think about it. If someone managed to get hold of your password for a single service — either through a data breach, social engineering, or phishing attack — your identity and personal information could be compromised. This can lead to anything from people spying on kids’ cameras to hackers stealing money from your bank account.
Yes, there are alternatives to entering passwords manually, such as the best password managers, but they can still leave users vulnerable. Now, Apple, Google, Microsoft and others have come together via the FIDO Alliance (Opens in a new tab) To try to replace the password forever. Apple’s app is called Passkeys, which will be released this fall in iOS 16, macOS Ventura, and iPadOS 16.
In an exclusive interview with Tom Guide, I had the opportunity to speak with Kurt Night, Apple’s Senior Director of Platform Product Marketing, and Darin Adler, VP of Internet Technologies at Apple, about how Passkeys work and how they can really make passwords a thing of the past.
What are passkeys and how do they work?
Passkeys are unique numeric keys that are easier to use, more secure, and are never stored on a web server and remain on your device. The best part? Hackers cannot steal passwords in a data breach or trick users into sharing them.
“Passwords are central to protecting everything we do online today, from everything we transmit to all of our finances, but they are also one of the biggest attack vectors and vulnerabilities that users face today,” Knight said.
This is why Apple is pushing so hard for a replacement. Passkeys use Touch ID or Face ID to verify biometrics, and iCloud Keychain to sync across iPhone, iPad, Mac, and Apple TV with end-to-end encryption.
Other companies have attempted to replace passwords with dedicated hardware, such as a physical security key, but that has mostly been focused on enterprise users; It also added another layer of complexity. Passkeys have a real chance to boot because they take advantage of a device you already have.
Passkeys are based on what is called public key cryptography. There is a private key, which is a secret and stored on your device, and there is a public key that is placed on the web server. Passkeys make phishing impossible because you never provide the private key; You are just authenticating using your device.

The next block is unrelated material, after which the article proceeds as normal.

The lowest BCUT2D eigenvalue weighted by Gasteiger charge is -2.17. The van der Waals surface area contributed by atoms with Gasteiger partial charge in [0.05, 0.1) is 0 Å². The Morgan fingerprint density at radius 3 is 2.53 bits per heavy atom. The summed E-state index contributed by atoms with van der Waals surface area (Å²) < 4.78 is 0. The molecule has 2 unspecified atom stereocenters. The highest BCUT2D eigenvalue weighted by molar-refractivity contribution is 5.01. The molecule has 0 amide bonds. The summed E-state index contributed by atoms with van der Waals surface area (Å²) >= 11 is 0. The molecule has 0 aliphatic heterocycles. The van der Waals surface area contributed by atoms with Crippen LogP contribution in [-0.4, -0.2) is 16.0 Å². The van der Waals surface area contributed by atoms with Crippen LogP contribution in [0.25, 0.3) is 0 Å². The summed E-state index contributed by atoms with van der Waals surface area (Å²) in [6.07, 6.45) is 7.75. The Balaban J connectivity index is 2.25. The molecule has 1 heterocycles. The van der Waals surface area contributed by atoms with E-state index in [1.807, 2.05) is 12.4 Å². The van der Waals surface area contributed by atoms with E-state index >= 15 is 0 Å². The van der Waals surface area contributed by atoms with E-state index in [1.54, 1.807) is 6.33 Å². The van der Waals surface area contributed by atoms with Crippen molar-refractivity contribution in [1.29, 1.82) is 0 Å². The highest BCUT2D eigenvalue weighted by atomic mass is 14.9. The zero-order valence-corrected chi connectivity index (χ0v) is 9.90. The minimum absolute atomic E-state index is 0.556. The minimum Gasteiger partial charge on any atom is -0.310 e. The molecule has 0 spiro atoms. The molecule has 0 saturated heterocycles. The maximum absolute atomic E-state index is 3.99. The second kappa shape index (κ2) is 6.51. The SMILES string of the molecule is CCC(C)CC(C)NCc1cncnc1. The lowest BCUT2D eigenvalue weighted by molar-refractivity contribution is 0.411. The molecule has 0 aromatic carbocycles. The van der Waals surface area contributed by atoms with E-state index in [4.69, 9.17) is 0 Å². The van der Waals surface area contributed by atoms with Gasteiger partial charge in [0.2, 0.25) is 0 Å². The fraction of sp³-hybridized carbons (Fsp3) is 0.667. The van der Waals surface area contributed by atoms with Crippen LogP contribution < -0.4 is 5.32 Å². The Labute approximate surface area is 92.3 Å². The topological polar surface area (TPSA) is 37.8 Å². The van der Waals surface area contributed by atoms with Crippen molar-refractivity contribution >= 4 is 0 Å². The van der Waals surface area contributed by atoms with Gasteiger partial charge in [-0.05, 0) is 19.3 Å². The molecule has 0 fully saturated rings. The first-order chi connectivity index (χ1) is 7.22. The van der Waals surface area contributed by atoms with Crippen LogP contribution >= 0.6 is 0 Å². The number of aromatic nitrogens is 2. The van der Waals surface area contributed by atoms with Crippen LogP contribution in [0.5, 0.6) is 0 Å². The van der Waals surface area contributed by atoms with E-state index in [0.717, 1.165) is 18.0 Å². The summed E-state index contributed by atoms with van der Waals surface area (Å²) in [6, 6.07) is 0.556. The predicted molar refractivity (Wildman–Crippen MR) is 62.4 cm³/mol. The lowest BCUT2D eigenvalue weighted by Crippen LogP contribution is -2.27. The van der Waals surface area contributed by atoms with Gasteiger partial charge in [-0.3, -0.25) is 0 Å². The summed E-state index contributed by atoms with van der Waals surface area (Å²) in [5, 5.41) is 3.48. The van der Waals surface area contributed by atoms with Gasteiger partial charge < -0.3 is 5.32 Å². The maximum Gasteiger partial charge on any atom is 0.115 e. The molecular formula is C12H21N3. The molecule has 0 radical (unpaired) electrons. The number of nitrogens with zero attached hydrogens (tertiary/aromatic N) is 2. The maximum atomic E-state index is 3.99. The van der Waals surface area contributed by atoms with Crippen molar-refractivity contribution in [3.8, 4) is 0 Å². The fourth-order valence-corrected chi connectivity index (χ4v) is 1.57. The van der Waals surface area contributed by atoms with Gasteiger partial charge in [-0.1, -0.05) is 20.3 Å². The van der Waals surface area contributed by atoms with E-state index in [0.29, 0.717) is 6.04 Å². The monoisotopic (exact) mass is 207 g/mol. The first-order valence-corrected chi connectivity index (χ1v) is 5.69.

“People often have phones with them,” Adler said. “Face ID and Touch ID verification give you the convenience and biometrics we can achieve with an iPhone. You don’t have to buy another device, but you don’t even have to learn a new habit.”
Wait, what happens if you’re not using an Apple device?
Let’s say you signed up for a streaming service on your iPhone but need to sign in on your Roku. What do you do when your Roku doesn’t have Touch ID or Face ID?
The other device generates a QR code that can be read by your iPhone or iPad. iOS uses Face ID or Touch ID to make sure it’s you trying to sign in before you confirm or decline a request to an app or website running on the other device.
Additionally, if someone is trying to sign into a service using an iOS device or Mac that isn’t yours, passkeys can be shared via AirDrop.
Knight said that experimenting with the platforms is very easy. “Let’s say you are someone with an iPhone, but you want to go and sign in on a windows device. You will be able to get a QR code that you can scan with your iPhone and then you can use Face ID or Touch ID on your phone.”
In other words, the computers will communicate with each other to ensure that you are in close proximity for security and they will confirm that you are logged in.
Unbreakable key chain
For passkeys to work across many Apple devices — including the iPhone, iPad, Mac, and Apple TV — you need something to sync information with end-to-end encryption. This is where iCloud Keychain comes in.
iCloud Keychain is already used to keep your passwords and other secure information (such as credit cards) in sync across your devices. But the Passkeys’ access takes things to the next level.
So what happens if you don’t have access to your iPhone? iCloud Keychain also allows you to restore your previous keys through iCloud if your Apple device is lost or stolen.
This is why it is so important for Apple to build passkeys on top of iCloud Keychain.
“iCloud Keychain makes this possible, and can provide security that was previously limited to people who want to carry additional devices to everyone who has the phone,” Adler said. “So I think those two things come together in a really special way.”
What’s next for passkeys
Passkeys will be included in the operating systems of iOS 16, iPadOS 16, and macOS Ventura, but Apple is also working with developers to integrate Passkey support into their apps.
Apple has not yet been able to share the Passkey-compatible apps that will be available at launch, but it appears that there is already momentum in the background. And it’s not just about ease of use.
“These public keys don’t really have any value. There is nothing worth stealing,” Adler said. “So that will reduce liability for developers running the services…and developers will want to take advantage of that because of the reduced liability.”
According to Adler, developers have everything they need to get started with Passkeys now and consumers will get support when they update their Apple devices to the newly released software this fall.
So despite all the previous hype about killing the password for good, this time it might just happen for real.
“This is not a futuristic dream of replacing passwords,” Knight said. “This is something that would be a pathway to completely replace passwords, and it has now begun.”